• Traditional workflow management:
System for traditional activities like sending activities to the users, based on delegation/plans and managing the complete, high level process for the involved participants.
3.7 Mobile Worker
• Mobile Worker ID:
Identification code of Mobile Worker
• List of Process Goals
4. PROPOSED INTERFACES

Requirements help define the needs of the system. But details of how the entities work together may still not be clear. Queries like “what all details will be communicated between any of the entities”, “who will be responsible for what activity” still remain unattended. Each of these needs to be clearly understood before system design. The next step after understanding the requirements is to identify interfaces between various entities. These interfaces will decide the communication between entities of the system.
4.1 Actuator – Actuator Service Interface
Values of parameters of the Environment property to be set
Response of Actuator to Actuator Service (OK / NOK)
4.2 Sensor – Context Service Interface
Parameters of the Environment property to be read
Measured Readings
Readings Transmission Status
4.3 Actuator Service – CAWES Interface
CAWES Service Client ID
Values of parameters of Environment properties to be set by Actuator(s)
Response of Actuator(s)
Status of Actuator(s)
4.4 Context Service – CAWES Interface
CAWES Service Client ID
Parameters of Environment properties to be read by Sensor(s)
Response from Sensor(s)
Status of Sensor(s)
4.5 CAWES – COWCS Interface
For each delegated activity
Environment properties to be set (change environment state)
Environment properties to be sensed (measured)
Contextual events
Activities delegation signals
4.6 CAWES – SBWES Interface
Contextual events
Activities delegation signals
4.7 COWCS – Mobile Worker
Mobile Worker ID
Details of demanded resources
Details of Available resources
Detail of currently performed activities by Actors
5. Applied to a scenario

Let us consider a mobile scenario of automatic driving. A car is moving from location X to location Y, Fig. ii. The purpose of our “Mobile System for Car” is to provide all the infrastructure (hardware) and software to support the target of moving from A to B.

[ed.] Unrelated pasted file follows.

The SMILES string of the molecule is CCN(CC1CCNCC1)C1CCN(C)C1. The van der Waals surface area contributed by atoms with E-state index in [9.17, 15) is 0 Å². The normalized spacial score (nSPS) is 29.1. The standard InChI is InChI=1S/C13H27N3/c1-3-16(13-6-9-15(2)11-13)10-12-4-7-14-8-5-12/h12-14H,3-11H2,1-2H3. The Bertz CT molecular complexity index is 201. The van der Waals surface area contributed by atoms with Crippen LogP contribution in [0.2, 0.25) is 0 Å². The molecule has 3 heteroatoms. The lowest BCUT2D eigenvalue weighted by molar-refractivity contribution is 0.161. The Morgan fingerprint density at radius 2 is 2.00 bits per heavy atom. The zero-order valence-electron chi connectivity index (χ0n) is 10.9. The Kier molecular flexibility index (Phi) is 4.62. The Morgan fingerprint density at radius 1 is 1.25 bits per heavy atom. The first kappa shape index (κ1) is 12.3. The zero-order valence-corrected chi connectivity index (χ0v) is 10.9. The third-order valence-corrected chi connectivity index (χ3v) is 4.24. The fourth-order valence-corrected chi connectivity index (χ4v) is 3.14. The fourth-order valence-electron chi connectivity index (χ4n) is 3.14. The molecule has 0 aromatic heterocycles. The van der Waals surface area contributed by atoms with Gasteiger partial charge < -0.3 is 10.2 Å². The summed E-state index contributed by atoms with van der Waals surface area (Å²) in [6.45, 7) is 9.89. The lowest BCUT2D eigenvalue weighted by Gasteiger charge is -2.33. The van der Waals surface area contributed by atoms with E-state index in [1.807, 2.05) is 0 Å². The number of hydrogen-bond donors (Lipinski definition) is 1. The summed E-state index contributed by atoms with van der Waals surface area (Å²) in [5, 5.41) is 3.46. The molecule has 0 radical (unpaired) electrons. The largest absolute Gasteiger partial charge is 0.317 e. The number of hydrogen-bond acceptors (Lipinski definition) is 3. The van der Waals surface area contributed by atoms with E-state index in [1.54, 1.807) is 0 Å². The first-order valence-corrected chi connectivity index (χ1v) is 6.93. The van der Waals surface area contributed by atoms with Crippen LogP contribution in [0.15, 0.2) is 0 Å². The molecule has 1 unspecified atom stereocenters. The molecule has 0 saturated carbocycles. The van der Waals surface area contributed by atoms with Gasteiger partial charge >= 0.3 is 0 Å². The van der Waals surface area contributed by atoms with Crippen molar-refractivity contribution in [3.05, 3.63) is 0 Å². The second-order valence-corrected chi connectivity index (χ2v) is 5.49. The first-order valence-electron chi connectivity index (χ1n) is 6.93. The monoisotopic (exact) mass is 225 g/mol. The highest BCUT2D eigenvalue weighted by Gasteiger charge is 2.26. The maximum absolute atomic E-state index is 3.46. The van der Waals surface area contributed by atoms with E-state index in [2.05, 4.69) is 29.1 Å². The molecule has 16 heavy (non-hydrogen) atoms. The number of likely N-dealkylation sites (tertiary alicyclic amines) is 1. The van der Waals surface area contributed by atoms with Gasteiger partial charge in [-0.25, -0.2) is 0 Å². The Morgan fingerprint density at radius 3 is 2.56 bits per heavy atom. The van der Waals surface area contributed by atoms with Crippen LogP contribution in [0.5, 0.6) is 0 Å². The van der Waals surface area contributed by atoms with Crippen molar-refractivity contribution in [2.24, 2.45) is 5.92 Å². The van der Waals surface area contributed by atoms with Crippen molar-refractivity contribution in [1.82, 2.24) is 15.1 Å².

In this scenario, car is the mobile worker. Road, traffic, traffic signals, toll tax boxes etc. form the environment. The environment status keeps on changing with time. So our Mobile worker, i.e. the car, is in a dynamic environment. The car communicates with the Client software to get instructions. The client software communicates with the SWBES to get traditional workflow instructions and information, e.g. the roadmap from A to B, time available to reach B, etc. There can be traffic signals (TS) on the route. The Sensors(S) present in the environment will guide regarding traffic signals. There can be Toll Tax Boxes (TTB) on the route. It is necessary to pay the toll tax to get the route cleared. Hence, there is a need to change the Environment. The Actuator (A) present in the environment will pay toll tax and get the route cleared.
The purpose of this example is to explain the requirements and interfaces. So this example is just explanatory and not exhaustive.
Based on the given details, some requirements(6.1) can be listed:
5.1 Requirements
5.1.1 Actuator
Actuator ID:
An, where n can be 1, 2, 3 …
Location of Actuator:
LAn, where n can be 1, 2, 3…

Name(s) of Environment property/ies:
Toll Tax Box
Parameter(s) of Environment Property (ies):
Toll Tax Amount
Status of Toll tax box gate
Location of Toll Tax Box
5.1.2 Actuator Service
Service Clients’ Specifications:
Clientx, where x can be 1, 2, 3…
List of all Actuators:
A1, A2, A3, A4
Details are given in Table i .
5.1.3 Sensor
Sensor ID:
Sn, where n can be 1, 2, 3 …
Location of Sensor:
LSn, where n can be 1, 2, 3….
Name(s) of Environment Property (ies):
Traffic Signal
Parameter(s) of Environment Property (ies):
Traffic Signal Status (Red / Yellow / Green)
Distance of traffic signal
5.1.4 Context Service
Clients’ Subscription Details: